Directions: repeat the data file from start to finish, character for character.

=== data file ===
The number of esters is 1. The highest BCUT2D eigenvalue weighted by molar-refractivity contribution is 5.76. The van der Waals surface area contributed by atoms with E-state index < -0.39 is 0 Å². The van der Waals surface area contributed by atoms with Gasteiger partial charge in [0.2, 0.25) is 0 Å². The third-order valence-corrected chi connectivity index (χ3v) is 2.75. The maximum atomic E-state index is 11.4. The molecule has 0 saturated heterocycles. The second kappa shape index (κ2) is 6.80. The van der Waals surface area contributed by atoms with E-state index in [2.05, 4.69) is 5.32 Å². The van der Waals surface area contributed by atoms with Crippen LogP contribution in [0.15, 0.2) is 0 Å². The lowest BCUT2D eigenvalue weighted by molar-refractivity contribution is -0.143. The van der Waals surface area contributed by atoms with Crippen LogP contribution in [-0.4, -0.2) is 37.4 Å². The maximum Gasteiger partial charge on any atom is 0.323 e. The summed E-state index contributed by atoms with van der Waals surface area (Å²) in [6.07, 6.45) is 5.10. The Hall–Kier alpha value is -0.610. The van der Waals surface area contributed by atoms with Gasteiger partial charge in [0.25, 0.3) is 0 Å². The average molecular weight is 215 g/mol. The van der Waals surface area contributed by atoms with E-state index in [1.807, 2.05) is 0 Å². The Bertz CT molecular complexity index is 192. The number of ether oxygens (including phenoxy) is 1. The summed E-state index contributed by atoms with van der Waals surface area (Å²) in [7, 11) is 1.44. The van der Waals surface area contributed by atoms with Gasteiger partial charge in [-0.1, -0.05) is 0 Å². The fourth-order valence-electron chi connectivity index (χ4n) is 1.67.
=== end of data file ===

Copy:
The number of esters is 1. The highest BCUT2D eigenvalue weighted by molar-refractivity contribution is 5.76. The van der Waals surface area contributed by atoms with E-state index < -0.39 is 0 Å². The van der Waals surface area contributed by atoms with Gasteiger partial charge in [0.2, 0.25) is 0 Å². The third-order valence-corrected chi connectivity index (χ3v) is 2.75. The maximum atomic E-state index is 11.4. The molecule has 0 saturated heterocycles. The second kappa shape index (κ2) is 6.80. The van der Waals surface area contributed by atoms with E-state index in [2.05, 4.69) is 5.32 Å². The van der Waals surface area contributed by atoms with Crippen LogP contribution in [0.15, 0.2) is 0 Å². The lowest BCUT2D eigenvalue weighted by molar-refractivity contribution is -0.143. The van der Waals surface area contributed by atoms with Crippen LogP contribution in [-0.4, -0.2) is 37.4 Å². The maximum Gasteiger partial charge on any atom is 0.323 e. The summed E-state index contributed by atoms with van der Waals surface area (Å²) in [6.07, 6.45) is 5.10. The Hall–Kier alpha value is -0.610. The van der Waals surface area contributed by atoms with Gasteiger partial charge in [0.25, 0.3) is 0 Å². The average molecular weight is 215 g/mol. The van der Waals surface area contributed by atoms with E-state index in [1.807, 2.05) is 0 Å². The Bertz CT molecular complexity index is 192. The number of ether oxygens (including phenoxy) is 1. The summed E-state index contributed by atoms with van der Waals surface area (Å²) in [7, 11) is 1.44. The van der Waals surface area contributed by atoms with Gasteiger partial charge in [-0.1, -0.05) is 0 Å². The fourth-order valence-electron chi connectivity index (χ4n) is 1.67.